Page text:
Examples 5-6

Two lens wearers are measured by the procedure of Example 1 and their pupil location measurements for intermediate and near tasks are determined to be 5 mm and 15 mm below the fitting point for the wearer of Example 5 and 7.5 and 15 mm for the wearer of Example 6. Both wearers require 0.00 diopters, 1.00 diopters, and 2.00 diopters power correction for distance, intermediate and near vision, but the Example 5 wearer prefers a more rapid progression of power at the top of the channel than does the Example 6 wearer.

FIG. 4 illustrates the lens channel profiles of the lenses made for these wearers. The convex surface of each lens has a distance zone curvature of 6.00 diopters and near zone curvature of 7.00 diopters and is shown in FIG. 3 as convex profile F. The channel length is 11 mm. The concave surfaces have distance curvatures of 6.00 diopters and near zone curvature of 5.00 diopters. The channel power profiles for the concave surfaces are shown in FIG. 3 as concave profiles G and H, respectively. The channel length is 5.5 mm for both concave surfaces. The optical center of the concave surface for Example 6 is coincident with that of the convex surface. In Example 5, the optical center of the concave surface is displaced 4 mm downward from that of the convex surface. The resulting distance and add powers for both lenses are 0.00 diopters and 2.00 diopters, with 1.00 diopters of add power contributed by each surface. The channel power profiles of the lenses, shown in FIG. 4, are matched to the pupil position and power progression preferences of each wearer. Thus, although the channel lengths for the lenses are 11 mm, the locations of the intermediate vision zones are 5 mm and 7.5 mm below the fitting point.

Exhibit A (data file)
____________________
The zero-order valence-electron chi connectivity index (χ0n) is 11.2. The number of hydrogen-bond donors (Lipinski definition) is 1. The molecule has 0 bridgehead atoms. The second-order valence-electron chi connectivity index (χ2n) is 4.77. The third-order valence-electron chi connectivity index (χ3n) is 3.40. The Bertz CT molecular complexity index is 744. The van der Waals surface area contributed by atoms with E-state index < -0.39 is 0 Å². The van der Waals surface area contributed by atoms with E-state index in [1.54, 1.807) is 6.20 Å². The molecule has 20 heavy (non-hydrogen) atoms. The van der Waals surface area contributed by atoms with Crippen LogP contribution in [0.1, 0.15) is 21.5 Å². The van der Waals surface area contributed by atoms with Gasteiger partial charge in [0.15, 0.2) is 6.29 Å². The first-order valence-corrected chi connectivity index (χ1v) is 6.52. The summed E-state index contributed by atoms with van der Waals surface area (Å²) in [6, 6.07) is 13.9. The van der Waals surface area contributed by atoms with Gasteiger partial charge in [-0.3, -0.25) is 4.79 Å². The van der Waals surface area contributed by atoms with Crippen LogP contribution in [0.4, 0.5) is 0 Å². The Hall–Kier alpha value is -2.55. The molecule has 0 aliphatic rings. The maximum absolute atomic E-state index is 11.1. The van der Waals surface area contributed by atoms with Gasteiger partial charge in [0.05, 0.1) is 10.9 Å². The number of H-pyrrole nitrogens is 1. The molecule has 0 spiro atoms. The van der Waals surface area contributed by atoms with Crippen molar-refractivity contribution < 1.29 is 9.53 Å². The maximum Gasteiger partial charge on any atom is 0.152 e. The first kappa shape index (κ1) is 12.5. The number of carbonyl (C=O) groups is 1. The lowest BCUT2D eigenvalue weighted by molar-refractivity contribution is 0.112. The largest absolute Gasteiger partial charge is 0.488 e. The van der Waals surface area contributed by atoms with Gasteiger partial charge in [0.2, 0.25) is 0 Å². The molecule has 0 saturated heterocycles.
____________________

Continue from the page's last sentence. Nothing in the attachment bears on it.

Example 7

A lens wearer is measured using the procedure of Example 1 and the pupil locations measurements for intermediate and near tasks are determined to be 7 mm and 15.5 mm, receptively and the channel length is 15.5 mm−4.00 mm=11.5 mm. The wearer requires 0.00, 1.00, and 2.00 diopters power correction for distance, intermediate and near vision. The lens channel power profile suited to this wearer is shown in FIG. 5.